WASHINGTON — Embarrassed over a Colombia sex scandal, the US Secret Service released new conduct guidelines Friday that forbid agents from visiting "non-reputable establishments" or bringing foreigners to their hotel rooms.
The "enhanced standards of conduct," which are effective immediately, also forbid agents in the presidential protection force from consuming alcohol within 10 hours of reporting for duty, and require trips to be staffed by a supervisor from the agency's Office of Professional Responsibility.
The rules were disseminated two weeks after more than two dozen Secret Service agents and military personnel were sent home from Cartagena, Colombia, where they had been preparing security for a visit by President Barack Obama.
They were accused of drinking heavily, visiting a strip club and consorting with prostitutes, including bringing sex workers to their hotel rooms.
Eight agents have since been dismissed, the security clearance of one other has been permanently revoked, and three others have been cleared of major misconduct, according to the agency.
Investigations into the actions by the agents and some 12 military personnel are ongoing.
The new guidelines lay out "off-limit zones and off-limit establishments for USSS personnel," and require agents to attend standard-of-conduct briefings upon entry to a country, where the US ambassador may impose "country-specific rules," Secret Service special agent Edwin Donovan said in a statement.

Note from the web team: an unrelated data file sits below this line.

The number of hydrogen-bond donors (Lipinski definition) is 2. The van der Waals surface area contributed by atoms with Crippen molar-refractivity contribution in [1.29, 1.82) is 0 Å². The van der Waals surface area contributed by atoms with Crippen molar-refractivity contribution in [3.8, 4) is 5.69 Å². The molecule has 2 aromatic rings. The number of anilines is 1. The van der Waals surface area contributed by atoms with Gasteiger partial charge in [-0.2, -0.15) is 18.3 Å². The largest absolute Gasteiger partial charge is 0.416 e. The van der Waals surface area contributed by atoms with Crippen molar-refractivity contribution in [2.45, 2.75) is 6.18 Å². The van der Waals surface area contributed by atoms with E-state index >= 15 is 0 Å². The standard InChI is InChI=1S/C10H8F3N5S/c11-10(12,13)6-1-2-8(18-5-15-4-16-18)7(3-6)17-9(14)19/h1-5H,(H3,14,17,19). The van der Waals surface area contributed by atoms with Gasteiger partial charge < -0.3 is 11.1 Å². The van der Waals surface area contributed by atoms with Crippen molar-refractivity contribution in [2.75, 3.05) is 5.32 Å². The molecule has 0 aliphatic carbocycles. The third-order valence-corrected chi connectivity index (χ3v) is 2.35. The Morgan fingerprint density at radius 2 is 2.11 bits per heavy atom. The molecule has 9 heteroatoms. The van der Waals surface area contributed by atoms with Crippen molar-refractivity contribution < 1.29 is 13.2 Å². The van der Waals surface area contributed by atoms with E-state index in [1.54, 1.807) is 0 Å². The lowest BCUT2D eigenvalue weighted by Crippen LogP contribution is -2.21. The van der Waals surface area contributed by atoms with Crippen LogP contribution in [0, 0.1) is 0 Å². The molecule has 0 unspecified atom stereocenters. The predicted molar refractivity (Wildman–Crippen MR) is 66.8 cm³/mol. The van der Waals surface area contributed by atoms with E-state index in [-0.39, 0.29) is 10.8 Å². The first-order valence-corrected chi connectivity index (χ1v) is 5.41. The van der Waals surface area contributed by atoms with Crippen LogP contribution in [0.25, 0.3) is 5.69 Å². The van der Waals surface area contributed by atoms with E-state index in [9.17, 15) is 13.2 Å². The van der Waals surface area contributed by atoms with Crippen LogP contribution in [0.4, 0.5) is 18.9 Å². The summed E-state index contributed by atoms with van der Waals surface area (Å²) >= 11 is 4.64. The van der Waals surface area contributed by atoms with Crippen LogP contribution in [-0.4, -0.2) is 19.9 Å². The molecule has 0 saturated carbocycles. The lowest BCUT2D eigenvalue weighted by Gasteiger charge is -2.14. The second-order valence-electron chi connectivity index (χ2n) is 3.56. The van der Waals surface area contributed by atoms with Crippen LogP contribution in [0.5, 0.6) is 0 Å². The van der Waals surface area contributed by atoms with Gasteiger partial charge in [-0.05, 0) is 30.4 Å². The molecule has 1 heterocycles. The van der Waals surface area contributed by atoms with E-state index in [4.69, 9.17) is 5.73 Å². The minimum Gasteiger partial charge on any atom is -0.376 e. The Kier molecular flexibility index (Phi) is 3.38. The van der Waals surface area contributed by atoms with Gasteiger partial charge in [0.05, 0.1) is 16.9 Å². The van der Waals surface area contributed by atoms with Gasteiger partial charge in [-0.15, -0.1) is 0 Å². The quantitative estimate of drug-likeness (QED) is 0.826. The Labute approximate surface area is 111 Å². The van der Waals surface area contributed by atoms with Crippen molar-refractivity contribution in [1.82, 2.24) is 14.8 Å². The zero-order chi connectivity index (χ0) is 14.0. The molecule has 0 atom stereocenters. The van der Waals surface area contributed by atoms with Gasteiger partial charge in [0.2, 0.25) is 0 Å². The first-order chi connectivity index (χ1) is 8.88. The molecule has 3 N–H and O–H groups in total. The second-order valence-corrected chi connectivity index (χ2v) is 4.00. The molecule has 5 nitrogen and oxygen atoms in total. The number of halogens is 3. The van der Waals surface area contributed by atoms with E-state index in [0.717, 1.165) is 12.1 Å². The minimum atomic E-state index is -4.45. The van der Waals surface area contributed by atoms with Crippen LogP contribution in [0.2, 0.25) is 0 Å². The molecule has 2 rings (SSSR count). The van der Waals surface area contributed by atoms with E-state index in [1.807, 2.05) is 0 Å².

Agents will also be required to adhere to US law while abroad, and undergo ethics training in order to be eligible for foreign travel.
The Secret Service has been scrambling to contain a broadening scandal that originated in Colombia when an agent allegedly had a dispute over pay with an escort.
The agency acknowledged to US lawmakers on Thursday it was now investigating fresh allegations of misconduct last year in El Salvador, where agents are accused of paying for sex in the VIP section of a strip club and taking escorts to their hotel rooms ahead of an Obama visit.
"If these allegations are true, the behavior is absolutely unacceptable," said congresswoman Sheila Jackson Lee late Thursday after a briefing by Secret Service director Mark Sullivan.
She said that in addition to the new restrictions on behavior, Sullivan had begun putting together a "working group that's going to deal with this issue of culture" within the agency.
Photo by Chuck Patch from Baltimore (2006_071_18) [CC-BY-SA-2.0 (www.creativecommons.org/licenses/by-sa/2.0)], via Wikimedia Commons